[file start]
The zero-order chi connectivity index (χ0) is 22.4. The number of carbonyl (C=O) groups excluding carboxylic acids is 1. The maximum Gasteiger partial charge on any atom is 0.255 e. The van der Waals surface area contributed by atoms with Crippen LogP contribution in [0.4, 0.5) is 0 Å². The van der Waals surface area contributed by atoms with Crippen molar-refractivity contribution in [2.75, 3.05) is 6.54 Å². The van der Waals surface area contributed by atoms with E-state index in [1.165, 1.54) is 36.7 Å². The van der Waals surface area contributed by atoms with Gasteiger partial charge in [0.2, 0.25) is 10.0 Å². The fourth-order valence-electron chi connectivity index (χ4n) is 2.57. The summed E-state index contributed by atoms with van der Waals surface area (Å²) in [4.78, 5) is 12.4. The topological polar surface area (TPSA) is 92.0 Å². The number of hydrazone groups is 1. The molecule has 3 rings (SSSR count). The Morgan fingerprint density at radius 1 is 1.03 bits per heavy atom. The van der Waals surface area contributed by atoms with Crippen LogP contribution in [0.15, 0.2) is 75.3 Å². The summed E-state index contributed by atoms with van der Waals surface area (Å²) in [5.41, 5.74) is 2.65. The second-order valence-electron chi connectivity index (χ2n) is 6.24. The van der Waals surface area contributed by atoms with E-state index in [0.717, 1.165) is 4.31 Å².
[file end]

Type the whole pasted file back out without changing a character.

The zero-order chi connectivity index (χ0) is 22.4. The number of carbonyl (C=O) groups excluding carboxylic acids is 1. The maximum Gasteiger partial charge on any atom is 0.255 e. The van der Waals surface area contributed by atoms with Crippen LogP contribution in [0.4, 0.5) is 0 Å². The van der Waals surface area contributed by atoms with Crippen molar-refractivity contribution in [2.75, 3.05) is 6.54 Å². The van der Waals surface area contributed by atoms with E-state index in [1.165, 1.54) is 36.7 Å². The van der Waals surface area contributed by atoms with Gasteiger partial charge in [0.2, 0.25) is 10.0 Å². The fourth-order valence-electron chi connectivity index (χ4n) is 2.57. The summed E-state index contributed by atoms with van der Waals surface area (Å²) in [4.78, 5) is 12.4. The topological polar surface area (TPSA) is 92.0 Å². The number of hydrazone groups is 1. The molecule has 3 rings (SSSR count). The Morgan fingerprint density at radius 1 is 1.03 bits per heavy atom. The van der Waals surface area contributed by atoms with Crippen LogP contribution in [0.15, 0.2) is 75.3 Å². The summed E-state index contributed by atoms with van der Waals surface area (Å²) in [5.41, 5.74) is 2.65. The second-order valence-electron chi connectivity index (χ2n) is 6.24. The van der Waals surface area contributed by atoms with E-state index in [0.717, 1.165) is 4.31 Å².